Back of the Cab: Our View on The Apprentice

Back of the Cab: Our View on The Apprentice

By David Kiriakidis

Jump into the back of Fleximize's very own cab, as we air our views on The Apprentice 2015. Never failing to set the nation's tongues a-wagging, the programme also gets the Fleximize once-over. Dave - our Digital Marketing Executive - offers his somewhat direct thoughts on the very first challenge!

It's back on our screens

It’s that time of year again when 18 budding entrepreneurs decide that their careers need 16 weeks of shouting, 3am starts and enough back-stabbing to make Game of Thrones look like a family comedy.

Yes, The Apprentice is back!

So, as always, the candidates gathered in the lobby of Lord Sugar’s boardroom, standing in awkward silence for the faceless receptionist to send them to their doom. In their best suits and looking as professional as possible (all except Dan, who decided that the ‘hands-in-pocket’ approach would win over the Boss), they all marched into the room to be met with Lord Sugar’s newest assistant - the fear-inspiring Claude Littner.

Something fishy

After the first boardroom meeting, the candidates were chauffeur-driven to their plush London mansion - their home during the process - and settled in for nice, restful evening. Only to be woken at 2am with their first mission.

The task was simple: go to Billingsgate Fish Market, buy some raw fish, make it into something a bit more appealing than, well, raw fish, and then go and sell it. Easy enough, right?

Warning: clichés ahead

Well, first, the teams had the monumentally important task of coming up with a team name – one of the best parts of every series in my opinion. 18 people shouted over one another, pitching horrifically clichéd suggestions such as ‘Team Destiny’ and ‘Team Pulse’ – and possibly my all-time favourite suggestion – Sugababes.

Eventually, after what seemed like an hour, the squabbling died down and we were left with an entirely predictable combination of Team Versatile and Team Connexus. Yawn.

The next, slightly more important task was to elect a team leader. Cue the inevitable flurry of people trying to avoid the tag of ‘first to be fired’ by counting themselves out. On team Connexus, events agency and former podium dancer, Selina, decided that her skillset of “I cook” and “I’m intolerant to lots of food” was enough to count her out of the running. Except she didn’t count on everyone else deciding that she should be the first to fall on her own sword.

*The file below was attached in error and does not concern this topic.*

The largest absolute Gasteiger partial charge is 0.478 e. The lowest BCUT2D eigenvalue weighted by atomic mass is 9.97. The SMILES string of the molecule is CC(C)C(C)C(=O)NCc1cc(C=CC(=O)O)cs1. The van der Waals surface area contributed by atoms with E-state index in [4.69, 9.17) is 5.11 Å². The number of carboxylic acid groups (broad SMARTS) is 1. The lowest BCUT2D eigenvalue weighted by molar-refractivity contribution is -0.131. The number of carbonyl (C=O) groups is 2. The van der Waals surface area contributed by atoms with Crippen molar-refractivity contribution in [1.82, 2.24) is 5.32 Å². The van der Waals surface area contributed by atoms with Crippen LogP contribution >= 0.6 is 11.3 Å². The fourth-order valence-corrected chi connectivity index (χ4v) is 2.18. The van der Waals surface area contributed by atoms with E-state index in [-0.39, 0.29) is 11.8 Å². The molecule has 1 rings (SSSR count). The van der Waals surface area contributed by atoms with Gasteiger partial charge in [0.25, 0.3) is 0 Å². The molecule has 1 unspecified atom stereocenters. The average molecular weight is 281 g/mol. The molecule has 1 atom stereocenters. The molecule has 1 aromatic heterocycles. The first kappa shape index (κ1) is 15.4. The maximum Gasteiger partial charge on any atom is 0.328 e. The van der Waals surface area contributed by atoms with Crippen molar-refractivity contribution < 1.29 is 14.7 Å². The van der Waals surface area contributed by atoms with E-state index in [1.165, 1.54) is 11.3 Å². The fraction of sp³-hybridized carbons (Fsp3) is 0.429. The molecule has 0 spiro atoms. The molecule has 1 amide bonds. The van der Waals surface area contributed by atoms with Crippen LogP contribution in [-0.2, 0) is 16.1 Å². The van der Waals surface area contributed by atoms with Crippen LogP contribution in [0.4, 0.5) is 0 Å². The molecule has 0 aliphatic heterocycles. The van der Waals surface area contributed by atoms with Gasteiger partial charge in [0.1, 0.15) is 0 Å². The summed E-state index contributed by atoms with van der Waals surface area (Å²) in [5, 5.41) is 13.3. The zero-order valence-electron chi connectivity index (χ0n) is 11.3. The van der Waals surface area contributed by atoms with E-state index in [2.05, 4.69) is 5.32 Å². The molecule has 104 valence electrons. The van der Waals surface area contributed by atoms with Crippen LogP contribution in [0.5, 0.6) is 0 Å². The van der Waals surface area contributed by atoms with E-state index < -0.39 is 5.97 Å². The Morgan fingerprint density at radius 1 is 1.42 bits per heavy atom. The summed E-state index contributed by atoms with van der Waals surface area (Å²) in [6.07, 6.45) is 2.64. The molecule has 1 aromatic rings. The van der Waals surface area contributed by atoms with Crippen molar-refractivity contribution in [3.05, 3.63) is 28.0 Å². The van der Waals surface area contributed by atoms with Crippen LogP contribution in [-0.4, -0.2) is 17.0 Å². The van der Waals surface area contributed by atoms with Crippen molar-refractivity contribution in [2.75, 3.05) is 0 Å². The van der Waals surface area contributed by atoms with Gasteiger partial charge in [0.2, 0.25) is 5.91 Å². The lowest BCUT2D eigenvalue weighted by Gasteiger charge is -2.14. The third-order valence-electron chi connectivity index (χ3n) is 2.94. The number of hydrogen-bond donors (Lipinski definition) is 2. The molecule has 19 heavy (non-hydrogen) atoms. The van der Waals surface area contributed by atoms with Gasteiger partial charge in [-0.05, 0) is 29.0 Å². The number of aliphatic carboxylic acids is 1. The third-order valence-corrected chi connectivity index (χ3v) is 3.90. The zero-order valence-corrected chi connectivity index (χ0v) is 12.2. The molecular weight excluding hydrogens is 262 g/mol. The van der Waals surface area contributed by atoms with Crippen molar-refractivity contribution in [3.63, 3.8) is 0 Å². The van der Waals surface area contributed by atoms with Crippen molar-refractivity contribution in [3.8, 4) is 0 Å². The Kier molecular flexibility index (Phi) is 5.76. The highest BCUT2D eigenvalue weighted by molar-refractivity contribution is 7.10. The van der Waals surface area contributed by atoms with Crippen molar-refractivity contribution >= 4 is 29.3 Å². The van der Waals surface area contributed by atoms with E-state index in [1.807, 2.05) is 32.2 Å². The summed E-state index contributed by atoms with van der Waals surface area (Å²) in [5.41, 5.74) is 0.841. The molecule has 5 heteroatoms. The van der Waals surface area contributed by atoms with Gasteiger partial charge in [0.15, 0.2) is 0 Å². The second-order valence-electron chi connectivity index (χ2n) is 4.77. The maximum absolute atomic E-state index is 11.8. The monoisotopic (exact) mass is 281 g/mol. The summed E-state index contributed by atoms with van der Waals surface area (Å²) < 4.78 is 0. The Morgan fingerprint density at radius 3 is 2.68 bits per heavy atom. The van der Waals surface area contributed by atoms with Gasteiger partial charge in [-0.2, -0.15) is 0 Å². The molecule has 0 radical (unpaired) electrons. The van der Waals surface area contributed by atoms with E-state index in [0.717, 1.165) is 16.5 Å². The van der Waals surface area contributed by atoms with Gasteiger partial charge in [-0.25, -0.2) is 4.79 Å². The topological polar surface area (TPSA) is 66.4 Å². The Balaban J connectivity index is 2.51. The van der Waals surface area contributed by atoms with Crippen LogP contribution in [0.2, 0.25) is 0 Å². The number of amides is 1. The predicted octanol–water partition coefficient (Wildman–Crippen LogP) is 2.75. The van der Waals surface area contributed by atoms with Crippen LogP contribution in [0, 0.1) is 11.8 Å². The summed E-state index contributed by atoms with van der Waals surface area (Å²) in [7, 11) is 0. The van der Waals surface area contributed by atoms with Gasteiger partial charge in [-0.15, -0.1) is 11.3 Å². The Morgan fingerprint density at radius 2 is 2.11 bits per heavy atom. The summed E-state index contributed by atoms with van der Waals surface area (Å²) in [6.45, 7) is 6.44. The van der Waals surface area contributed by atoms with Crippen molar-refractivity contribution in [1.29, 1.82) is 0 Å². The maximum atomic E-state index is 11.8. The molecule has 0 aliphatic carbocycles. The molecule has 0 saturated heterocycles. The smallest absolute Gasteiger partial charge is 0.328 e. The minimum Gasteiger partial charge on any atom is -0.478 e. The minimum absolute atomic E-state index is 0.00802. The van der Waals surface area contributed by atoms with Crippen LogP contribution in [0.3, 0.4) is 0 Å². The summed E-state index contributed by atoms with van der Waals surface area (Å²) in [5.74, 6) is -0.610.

On Team Versatile, Jamaican boutique owner and food blogger, April, stepped forward with her claims of: “I’m Jamaican. We come first, we win on the track and we will win in the boardroom.” Not piggy-backing off anyone else’s success, eh, April?

So, how did they do?

Here are my thoughts on how each candidate performed in the first, fishy challenge. And whether I think the right person was sent packing. So join me in the back of the cab for my commentary (and bit of a rant) of that episode…

Elle Stevenson

Elle seemed to be pretty anonymous throughout the first episode apart from occasionally chirping up with negativity about everyone’s ideas, whilst not really putting forward any of her own. She knows Latin though. Which I’m sure will come in handy…nowhere along the line.

David Stevenson

Likewise, David hid in the shadows for much of the episode. He was part of the team that decided trying to sell fish fingers to a vegan restaurant made good business sense.

Aisha Kasim

Apparently Aisha was also in this episode. I’m yet to find proof.

Vana Koutsomitis

Vana’s entrepreneurial skills and ability to speak 5 languages came in handy as she spent most of the episode washing up pots and pans, and pouting.

Jenny Garbis

Who?

Selina Waterman-Smith Team Connexus